Mix and Match to Find the Best Weight-Loss Plan for You

Ever wonder why one person can succeed at losing weight with a low-carb diet, while someone else banishes bread and doesn't drop a single pound? Maybe your cousin only needs to exercise three times a week to meet her goals, but you only notice a change with at least five days of sweat. From body chemistry to genetics to prior weight loss, there are countless factors that can make a strategy successful for one person, but not another. We all gain and lose at our own pace, which is why one weight-loss plan does not fit all.
Instead of implementing the identical strategy of your friend, co-worker or fitness buddy and expecting the same results, the key is to create a unique plan that's custom-tailored to your body, your needs and your goals.

Finding Success through Trial and Error

Each of us are likely to have different responses to different weight loss plans—but how long should you follow a strategy before deciding it's not working and moving onto something else?

According to the 2013 AHA/ACC/TOS Guideline for the Management of Overweight and Obesity in Adults, a program that includes lifestyle change, dietary modification and exercise should be followed for at least three months or 12 weeks to generate a weight loss averaging one to two pounds per week. If you haven't lost at least five pounds at the end of that time period, you might want to consider another strategy.
Dr. Apovian uses a "trial and error" approach with her clients—when they discover that something doesn't work, they work together to make adjustments instead of starting from scratch. "For example, if some weight is coming off due to a dietary strategy, such as following a low-carb diet, but the patient then gets stuck at a plateau, we might add a medication or start some resistance training," she says. "Adding and subtracting to an approach that is working, but not producing vigorous results, can be very effective."

She also points out that plateaus are a natural part of the weight-loss process, and not always an indicator of a failed approach. Over the course of several years, many of her patients have experienced a sequence of weight loss, followed by a plateau, followed by weight gain, then weight loss again, then another plateau—but the end result is usually significant weight loss with combinations of different strategies. "Those strategies may include diet, exercise, medications and sometimes surgery," says Dr. Apovian. "The journey is long, but successful."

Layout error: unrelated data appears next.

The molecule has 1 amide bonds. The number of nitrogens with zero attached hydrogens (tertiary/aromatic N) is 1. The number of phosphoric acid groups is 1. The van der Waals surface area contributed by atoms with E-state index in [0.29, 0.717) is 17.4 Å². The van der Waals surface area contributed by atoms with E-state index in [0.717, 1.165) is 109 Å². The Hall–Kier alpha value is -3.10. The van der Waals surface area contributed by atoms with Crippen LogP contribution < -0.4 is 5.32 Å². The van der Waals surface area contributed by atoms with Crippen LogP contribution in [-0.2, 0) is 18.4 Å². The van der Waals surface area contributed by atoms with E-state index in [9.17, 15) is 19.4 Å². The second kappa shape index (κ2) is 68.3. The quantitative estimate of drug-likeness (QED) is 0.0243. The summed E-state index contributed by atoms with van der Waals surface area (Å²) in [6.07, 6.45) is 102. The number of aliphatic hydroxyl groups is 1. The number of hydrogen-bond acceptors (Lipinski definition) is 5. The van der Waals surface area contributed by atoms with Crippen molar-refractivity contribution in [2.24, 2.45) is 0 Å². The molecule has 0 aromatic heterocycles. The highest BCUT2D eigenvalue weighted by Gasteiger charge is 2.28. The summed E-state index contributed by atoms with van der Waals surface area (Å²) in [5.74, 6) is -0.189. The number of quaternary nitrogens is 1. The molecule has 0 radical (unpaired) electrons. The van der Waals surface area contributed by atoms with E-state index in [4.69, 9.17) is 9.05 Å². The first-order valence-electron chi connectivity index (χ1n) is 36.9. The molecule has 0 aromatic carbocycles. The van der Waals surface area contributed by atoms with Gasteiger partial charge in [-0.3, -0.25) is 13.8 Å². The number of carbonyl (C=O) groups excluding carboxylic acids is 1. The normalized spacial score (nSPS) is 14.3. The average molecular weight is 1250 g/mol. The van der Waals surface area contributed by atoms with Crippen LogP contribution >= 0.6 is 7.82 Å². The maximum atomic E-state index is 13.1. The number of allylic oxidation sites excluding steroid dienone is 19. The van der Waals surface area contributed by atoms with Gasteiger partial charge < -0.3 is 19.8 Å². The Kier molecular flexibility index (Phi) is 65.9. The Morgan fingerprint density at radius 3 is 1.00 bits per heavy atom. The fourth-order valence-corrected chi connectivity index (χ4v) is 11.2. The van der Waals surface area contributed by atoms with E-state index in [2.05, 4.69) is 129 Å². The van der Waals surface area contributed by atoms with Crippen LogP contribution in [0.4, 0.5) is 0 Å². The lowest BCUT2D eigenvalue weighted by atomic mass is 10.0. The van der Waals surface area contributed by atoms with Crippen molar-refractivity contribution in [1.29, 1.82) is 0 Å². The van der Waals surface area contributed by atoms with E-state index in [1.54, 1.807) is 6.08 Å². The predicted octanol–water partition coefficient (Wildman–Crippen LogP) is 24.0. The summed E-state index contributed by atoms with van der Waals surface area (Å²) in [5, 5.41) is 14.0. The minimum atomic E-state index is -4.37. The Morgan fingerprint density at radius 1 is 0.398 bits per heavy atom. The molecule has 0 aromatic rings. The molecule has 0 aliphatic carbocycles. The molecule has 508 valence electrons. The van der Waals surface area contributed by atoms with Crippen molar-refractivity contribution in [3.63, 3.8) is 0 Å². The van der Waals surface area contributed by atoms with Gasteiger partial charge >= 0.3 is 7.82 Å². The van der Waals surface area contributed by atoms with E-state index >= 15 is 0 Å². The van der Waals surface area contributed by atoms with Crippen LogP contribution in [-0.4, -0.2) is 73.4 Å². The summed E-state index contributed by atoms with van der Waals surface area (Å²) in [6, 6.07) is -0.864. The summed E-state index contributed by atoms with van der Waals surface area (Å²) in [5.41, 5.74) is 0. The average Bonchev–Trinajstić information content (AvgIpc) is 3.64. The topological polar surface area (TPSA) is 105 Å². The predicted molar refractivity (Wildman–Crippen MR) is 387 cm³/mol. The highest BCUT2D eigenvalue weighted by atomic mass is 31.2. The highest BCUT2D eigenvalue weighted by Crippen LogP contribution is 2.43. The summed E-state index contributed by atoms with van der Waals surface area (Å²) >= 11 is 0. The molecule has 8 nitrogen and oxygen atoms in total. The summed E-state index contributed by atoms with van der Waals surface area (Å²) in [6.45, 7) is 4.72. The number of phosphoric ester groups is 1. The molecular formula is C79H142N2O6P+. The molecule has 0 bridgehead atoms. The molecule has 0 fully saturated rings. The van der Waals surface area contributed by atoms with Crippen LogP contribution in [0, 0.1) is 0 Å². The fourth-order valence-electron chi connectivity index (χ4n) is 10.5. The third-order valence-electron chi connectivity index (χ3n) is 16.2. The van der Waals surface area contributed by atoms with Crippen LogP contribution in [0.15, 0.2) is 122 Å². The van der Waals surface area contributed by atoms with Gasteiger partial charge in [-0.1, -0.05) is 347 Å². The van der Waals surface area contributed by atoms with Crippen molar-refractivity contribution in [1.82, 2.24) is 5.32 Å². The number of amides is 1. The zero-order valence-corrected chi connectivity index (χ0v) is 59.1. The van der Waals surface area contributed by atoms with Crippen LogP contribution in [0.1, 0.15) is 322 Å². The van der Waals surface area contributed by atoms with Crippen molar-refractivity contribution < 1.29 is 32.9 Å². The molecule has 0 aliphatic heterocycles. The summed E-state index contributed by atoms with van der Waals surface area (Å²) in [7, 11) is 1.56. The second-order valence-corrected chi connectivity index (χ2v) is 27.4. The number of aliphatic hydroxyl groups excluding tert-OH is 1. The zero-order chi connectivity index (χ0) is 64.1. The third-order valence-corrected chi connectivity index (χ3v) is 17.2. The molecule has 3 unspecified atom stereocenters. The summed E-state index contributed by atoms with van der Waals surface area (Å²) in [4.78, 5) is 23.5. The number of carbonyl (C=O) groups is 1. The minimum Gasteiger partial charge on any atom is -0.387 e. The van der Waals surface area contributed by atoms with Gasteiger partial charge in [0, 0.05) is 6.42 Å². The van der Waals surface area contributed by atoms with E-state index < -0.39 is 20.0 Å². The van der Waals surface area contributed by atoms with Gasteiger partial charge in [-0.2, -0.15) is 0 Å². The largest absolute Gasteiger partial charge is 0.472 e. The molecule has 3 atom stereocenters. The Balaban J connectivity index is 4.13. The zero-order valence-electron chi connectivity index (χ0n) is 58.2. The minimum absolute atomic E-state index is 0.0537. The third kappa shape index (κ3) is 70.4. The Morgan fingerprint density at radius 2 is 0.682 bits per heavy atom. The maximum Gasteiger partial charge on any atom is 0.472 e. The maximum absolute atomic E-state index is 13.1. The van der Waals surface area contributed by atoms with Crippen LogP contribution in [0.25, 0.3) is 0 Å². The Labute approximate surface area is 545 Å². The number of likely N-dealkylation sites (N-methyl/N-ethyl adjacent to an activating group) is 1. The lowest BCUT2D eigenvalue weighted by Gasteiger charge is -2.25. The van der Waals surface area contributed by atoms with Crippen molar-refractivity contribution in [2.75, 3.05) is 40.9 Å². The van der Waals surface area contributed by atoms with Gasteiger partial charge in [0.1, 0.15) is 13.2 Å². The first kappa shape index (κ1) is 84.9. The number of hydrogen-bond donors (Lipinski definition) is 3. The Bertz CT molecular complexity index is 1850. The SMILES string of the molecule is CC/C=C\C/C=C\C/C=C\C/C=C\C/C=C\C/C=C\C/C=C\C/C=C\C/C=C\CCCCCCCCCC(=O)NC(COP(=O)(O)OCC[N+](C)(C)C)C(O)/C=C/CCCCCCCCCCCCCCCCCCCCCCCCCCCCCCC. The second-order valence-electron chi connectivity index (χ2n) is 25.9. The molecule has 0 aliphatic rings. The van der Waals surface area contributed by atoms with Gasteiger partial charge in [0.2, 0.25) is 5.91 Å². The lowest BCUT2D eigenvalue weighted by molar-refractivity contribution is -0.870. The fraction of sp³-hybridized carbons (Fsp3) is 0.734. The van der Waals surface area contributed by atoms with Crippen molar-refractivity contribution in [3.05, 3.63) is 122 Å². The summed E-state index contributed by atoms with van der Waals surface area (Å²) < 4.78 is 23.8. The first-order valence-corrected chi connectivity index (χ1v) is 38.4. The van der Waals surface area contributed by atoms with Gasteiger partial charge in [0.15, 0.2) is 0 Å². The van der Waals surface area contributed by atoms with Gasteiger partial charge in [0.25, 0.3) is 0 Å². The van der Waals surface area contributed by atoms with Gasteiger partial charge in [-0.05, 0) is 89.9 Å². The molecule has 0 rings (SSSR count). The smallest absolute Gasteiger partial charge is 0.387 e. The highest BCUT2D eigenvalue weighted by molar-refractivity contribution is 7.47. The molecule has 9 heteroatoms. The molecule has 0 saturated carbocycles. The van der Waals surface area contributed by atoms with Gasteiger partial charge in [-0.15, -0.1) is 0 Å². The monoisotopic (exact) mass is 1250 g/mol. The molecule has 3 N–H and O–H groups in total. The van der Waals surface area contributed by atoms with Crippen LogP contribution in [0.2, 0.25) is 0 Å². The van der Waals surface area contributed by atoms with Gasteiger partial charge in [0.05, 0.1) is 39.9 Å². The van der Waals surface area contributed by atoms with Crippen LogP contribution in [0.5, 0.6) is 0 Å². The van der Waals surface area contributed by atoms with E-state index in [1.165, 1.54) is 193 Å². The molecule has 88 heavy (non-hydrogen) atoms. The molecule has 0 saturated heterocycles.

7 Ingredients for a Successful Weight- Loss Plan

Although every weight-loss plan is different, Dr. Caroline Apovian, director of the nutrition and weight management at the Boston Medical Center, says there are some core ingredients you can "mix and match" when creating your strategy.
1. Pack in the protein

Thanks to a process called sarcopenia, adults begin to lose muscle mass around age 30 at a rate of one percent per year, and even faster after age 40. Because our basal metabolic rate is primarily determined by how much lean muscle mass we have, our metabolisms naturally slow down as our muscles shrink, which can result in weight gain during middle age.

To counteract this effect, Dr. Apovian recommends planning meals around a lean protein source, such as salmon, chicken or turkey, and then supplementing with fresh fruits, veggies and whole grains. "Protein rebuilds lean muscle mass, which keeps you toned, strong and trim," says Dr. Apovian. If it's a challenge to get enough protein from whole foods without exceeding your target calorie count for weight loss, smoothies are a convenient, low-calorie way to make up that deficit.